Marital discord is one of society's most common and urgent problems. The destructive outcomes of marital discord have been documented with the 50 percent (Cherlin, 1992) to 67 percent (Martin & Bumpass, 1989) divorce rate for first married couples. Evidence also exists that many couples, who do stay married, continue their marriages in distressed and abusive relationships (Smith, Vivian & O'Leary, 1990), so that marital discord is experienced by approximately 20 percent of all married couples at any given time (Beach, Arias, & O'Leary, 1987). Storaasli &Markman (1990) studying relationship problems in the early stages of marriage found that the progression through stages was marked by increasing problems with communication, intimacy and conflict management. Longitudinal research points to contempt/disgust and defensiveness in relational interactions as the two most corrosive negative marital behaviors leading to discord and dissolution (Gottman, 1994). These reactions or behavioral responses under stress are examples of destructive adult interaction styles in marital interactions. From 1988 to 1993, thirteen marital discord studies evaluating 1392 participant couples and 428 control couples, and an article (Tolman & Molidor, 1994) reviewing 54 social work studies of group work over 10 years revealed that: (1) conjoint therapy using cognitive behavioral treatments for 10-18 hours has been the predominant mode of marital therapy; (2) group and/or psychoeducational treatments have been primarily used with premarital couples; and (3) every type of marital intervention was an improvement over no treatment with little difference shown between outcomes of the various treatments. For marital issues, thirty-eight studies from the meta-analysis were based on combinations of behavioral, cognitive and behavioral-exchange theories while only three studies included emotionally focused or affective treatments. Cognitive-behavioral time-limited, structured groups were preferred for all target populations, while psychoeducation was used for issues of divorce, pre-marriage, child abuse, substance abuse and parenting. This study attempted to identify destructive processes contributing to marital discord and to assess the ameliorative impact of a psychoeducational couples group model. The study postulated that internal and external patterns of destructive relational reactions developed in childhood are processes of adult interaction styles associated with marital discord. Each adult interaction style is comprised of three learned or internalized coping responses: the protective behaviors, the underlying cognitive framework, and the aversive emotions related to childhood experiences. Together they form a largely unconscious, integrated interaction style that emerges under stress in relationships. (Author abstract)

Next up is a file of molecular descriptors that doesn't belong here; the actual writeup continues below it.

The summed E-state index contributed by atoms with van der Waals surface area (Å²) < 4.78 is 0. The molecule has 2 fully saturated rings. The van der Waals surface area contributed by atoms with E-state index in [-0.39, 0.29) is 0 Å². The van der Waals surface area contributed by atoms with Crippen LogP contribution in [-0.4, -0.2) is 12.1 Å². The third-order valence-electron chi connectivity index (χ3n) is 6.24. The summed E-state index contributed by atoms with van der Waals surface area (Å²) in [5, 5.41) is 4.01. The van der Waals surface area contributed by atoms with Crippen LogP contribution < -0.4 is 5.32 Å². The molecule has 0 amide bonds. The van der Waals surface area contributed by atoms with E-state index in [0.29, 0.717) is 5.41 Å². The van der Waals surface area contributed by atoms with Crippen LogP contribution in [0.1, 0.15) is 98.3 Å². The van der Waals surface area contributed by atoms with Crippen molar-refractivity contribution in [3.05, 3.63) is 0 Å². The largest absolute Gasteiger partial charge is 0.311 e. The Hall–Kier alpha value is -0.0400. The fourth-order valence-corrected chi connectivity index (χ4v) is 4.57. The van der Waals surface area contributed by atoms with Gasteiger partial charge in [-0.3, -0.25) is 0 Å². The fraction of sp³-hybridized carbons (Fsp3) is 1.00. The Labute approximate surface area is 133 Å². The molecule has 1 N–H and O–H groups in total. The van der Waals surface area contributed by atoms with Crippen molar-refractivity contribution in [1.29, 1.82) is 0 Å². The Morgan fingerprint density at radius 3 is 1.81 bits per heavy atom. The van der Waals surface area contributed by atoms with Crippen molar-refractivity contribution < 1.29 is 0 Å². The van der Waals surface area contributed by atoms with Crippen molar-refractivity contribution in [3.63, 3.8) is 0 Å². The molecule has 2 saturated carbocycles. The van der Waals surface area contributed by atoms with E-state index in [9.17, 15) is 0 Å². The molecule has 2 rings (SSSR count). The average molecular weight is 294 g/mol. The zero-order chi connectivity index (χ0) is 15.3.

You are here
The Impact of a Psychoeducational Group Intervention, on Marital Discord, Adult Interaction Style, Projective Identification and Perceptive Identification.